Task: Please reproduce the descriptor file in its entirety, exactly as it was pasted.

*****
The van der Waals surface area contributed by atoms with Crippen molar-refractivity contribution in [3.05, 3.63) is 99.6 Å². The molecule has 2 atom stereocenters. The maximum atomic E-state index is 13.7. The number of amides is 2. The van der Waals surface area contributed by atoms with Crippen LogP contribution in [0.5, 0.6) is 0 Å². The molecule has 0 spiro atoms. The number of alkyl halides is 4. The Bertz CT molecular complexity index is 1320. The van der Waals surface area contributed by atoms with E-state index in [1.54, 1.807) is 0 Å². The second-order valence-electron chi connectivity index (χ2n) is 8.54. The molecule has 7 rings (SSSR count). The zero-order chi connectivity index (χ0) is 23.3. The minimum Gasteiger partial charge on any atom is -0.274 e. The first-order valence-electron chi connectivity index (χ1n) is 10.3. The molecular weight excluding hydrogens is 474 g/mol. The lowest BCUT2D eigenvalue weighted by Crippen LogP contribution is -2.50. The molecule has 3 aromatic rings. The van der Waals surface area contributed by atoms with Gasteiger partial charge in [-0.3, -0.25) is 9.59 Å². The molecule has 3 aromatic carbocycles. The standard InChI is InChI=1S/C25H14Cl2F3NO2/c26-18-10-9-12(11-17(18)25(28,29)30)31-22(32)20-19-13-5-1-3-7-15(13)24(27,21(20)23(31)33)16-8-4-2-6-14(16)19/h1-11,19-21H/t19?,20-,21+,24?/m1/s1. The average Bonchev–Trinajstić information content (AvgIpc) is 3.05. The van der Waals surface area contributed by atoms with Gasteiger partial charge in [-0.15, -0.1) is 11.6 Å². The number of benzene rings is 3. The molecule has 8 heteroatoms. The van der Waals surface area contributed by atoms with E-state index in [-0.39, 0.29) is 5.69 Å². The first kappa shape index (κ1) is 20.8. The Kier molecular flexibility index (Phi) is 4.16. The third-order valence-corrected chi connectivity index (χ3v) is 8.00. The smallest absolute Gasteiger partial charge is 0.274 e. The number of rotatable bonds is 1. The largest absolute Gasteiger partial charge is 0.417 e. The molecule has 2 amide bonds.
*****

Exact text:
The van der Waals surface area contributed by atoms with Crippen molar-refractivity contribution in [3.05, 3.63) is 99.6 Å². The molecule has 2 atom stereocenters. The maximum atomic E-state index is 13.7. The number of amides is 2. The van der Waals surface area contributed by atoms with Crippen LogP contribution in [0.5, 0.6) is 0 Å². The molecule has 0 spiro atoms. The number of alkyl halides is 4. The Bertz CT molecular complexity index is 1320. The van der Waals surface area contributed by atoms with E-state index in [1.54, 1.807) is 0 Å². The second-order valence-electron chi connectivity index (χ2n) is 8.54. The molecule has 7 rings (SSSR count). The zero-order chi connectivity index (χ0) is 23.3. The minimum Gasteiger partial charge on any atom is -0.274 e. The first-order valence-electron chi connectivity index (χ1n) is 10.3. The molecular weight excluding hydrogens is 474 g/mol. The lowest BCUT2D eigenvalue weighted by Crippen LogP contribution is -2.50. The molecule has 3 aromatic rings. The van der Waals surface area contributed by atoms with Gasteiger partial charge in [-0.3, -0.25) is 9.59 Å². The molecule has 3 aromatic carbocycles. The standard InChI is InChI=1S/C25H14Cl2F3NO2/c26-18-10-9-12(11-17(18)25(28,29)30)31-22(32)20-19-13-5-1-3-7-15(13)24(27,21(20)23(31)33)16-8-4-2-6-14(16)19/h1-11,19-21H/t19?,20-,21+,24?/m1/s1. The average Bonchev–Trinajstić information content (AvgIpc) is 3.05. The van der Waals surface area contributed by atoms with Gasteiger partial charge in [-0.15, -0.1) is 11.6 Å². The number of benzene rings is 3. The molecule has 8 heteroatoms. The van der Waals surface area contributed by atoms with E-state index in [-0.39, 0.29) is 5.69 Å². The first kappa shape index (κ1) is 20.8. The Kier molecular flexibility index (Phi) is 4.16. The third-order valence-corrected chi connectivity index (χ3v) is 8.00. The smallest absolute Gasteiger partial charge is 0.274 e. The number of rotatable bonds is 1. The largest absolute Gasteiger partial charge is 0.417 e. The molecule has 2 amide bonds.